By: James Di Fiore
Political ads are going to be more and more abundant in the coming months. Three major elections are slated between now and October 2015; the Ontario Provincial election, the Toronto Mayoral Election and the federal election, meaning our airwaves will be inundated with politicians and parties clamouring for our attention, and ultimately our votes.
Often, political ads fall short of grabbing our attention and rarely ever sway us through its production value to vote for a particular party. Many times these ads are designed to discourage voters from voting for other parties, but mostly these ads are either cynical of opponents or overly complimentary towards the governing powers that be.
All too often, partisan ads reveal how out of touch politicians are towards voters. Connecting with the electorate is key but evasive.
The following ad is rated and reviewed by The Digital Reporter in order to disseminate its strategy and effectiveness.
Kathleen Wynne – The Progressive Conservative Record
Style: Here’s the thing about Kathleen Wynne; she’s stiff, awkward and has an image not compatible with walking around a suburb explaining stuff to a camera. Her outfit looks hastily selected; her face is that of a person tired of reading words from a card; and the location is eerily similar to Walter White’s street in Breaking Bad.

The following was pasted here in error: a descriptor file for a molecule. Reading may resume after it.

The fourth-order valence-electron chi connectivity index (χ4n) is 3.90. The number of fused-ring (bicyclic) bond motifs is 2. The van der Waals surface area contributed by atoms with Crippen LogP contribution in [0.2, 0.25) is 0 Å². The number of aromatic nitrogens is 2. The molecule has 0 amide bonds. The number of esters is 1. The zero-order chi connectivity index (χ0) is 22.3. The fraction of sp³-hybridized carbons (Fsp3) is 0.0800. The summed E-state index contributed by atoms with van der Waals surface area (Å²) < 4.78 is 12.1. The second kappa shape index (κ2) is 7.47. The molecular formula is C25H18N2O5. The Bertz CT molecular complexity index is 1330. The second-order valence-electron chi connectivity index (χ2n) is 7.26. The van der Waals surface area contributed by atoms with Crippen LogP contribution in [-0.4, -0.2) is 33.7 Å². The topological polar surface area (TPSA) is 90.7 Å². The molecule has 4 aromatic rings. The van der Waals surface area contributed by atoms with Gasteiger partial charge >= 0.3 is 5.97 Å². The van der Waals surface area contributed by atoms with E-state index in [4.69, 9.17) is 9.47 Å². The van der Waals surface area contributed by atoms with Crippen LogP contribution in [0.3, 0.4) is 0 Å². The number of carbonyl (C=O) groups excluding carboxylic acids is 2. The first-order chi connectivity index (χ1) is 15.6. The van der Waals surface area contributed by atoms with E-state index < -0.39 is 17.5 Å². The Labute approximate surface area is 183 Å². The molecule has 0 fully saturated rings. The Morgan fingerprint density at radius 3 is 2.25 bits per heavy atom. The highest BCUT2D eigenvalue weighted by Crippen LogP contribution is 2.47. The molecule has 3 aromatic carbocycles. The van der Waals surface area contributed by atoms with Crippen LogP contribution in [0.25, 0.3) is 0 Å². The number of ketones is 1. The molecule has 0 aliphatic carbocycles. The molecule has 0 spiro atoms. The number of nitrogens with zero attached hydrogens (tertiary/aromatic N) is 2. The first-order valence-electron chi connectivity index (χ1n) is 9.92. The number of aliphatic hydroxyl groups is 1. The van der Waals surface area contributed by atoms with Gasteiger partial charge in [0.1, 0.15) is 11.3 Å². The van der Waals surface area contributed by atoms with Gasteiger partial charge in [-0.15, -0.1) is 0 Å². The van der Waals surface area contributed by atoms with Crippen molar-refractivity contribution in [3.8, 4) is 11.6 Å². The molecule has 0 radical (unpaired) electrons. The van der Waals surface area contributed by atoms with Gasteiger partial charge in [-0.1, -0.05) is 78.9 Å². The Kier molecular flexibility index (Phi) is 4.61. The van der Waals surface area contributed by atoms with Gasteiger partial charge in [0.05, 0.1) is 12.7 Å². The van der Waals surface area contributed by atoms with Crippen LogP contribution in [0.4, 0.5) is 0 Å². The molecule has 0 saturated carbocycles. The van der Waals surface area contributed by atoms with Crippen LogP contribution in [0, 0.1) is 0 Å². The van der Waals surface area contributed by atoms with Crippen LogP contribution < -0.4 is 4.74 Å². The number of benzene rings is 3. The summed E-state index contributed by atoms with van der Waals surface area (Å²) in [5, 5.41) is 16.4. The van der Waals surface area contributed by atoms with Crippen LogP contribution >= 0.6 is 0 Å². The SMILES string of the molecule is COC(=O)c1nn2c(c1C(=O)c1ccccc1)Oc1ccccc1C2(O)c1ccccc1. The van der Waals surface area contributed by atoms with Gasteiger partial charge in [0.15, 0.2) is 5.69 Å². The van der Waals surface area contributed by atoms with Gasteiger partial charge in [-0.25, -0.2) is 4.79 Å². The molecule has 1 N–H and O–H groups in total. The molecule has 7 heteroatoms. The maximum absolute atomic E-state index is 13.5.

Message: Wynne does better here, using actual quotes from her target (PC Leader Tim Hudak) and communicating what the results of a Hudak-led government might mean. She refrains from attacking the character of Hudak but delivers her “facts” using the finest of fine print to cite her source material. Wynne’s team should try stepping into the modern digital world and embed the source material inside the actual video so online viewers can view the references for themselves.
Effectiveness: This ad is too distracting. It’s main message probably seemed easy to communicate when it was still just a script, but a grey sky, a stale performer and too much information to process bombard the delivery of the message.
Overall Grade: C+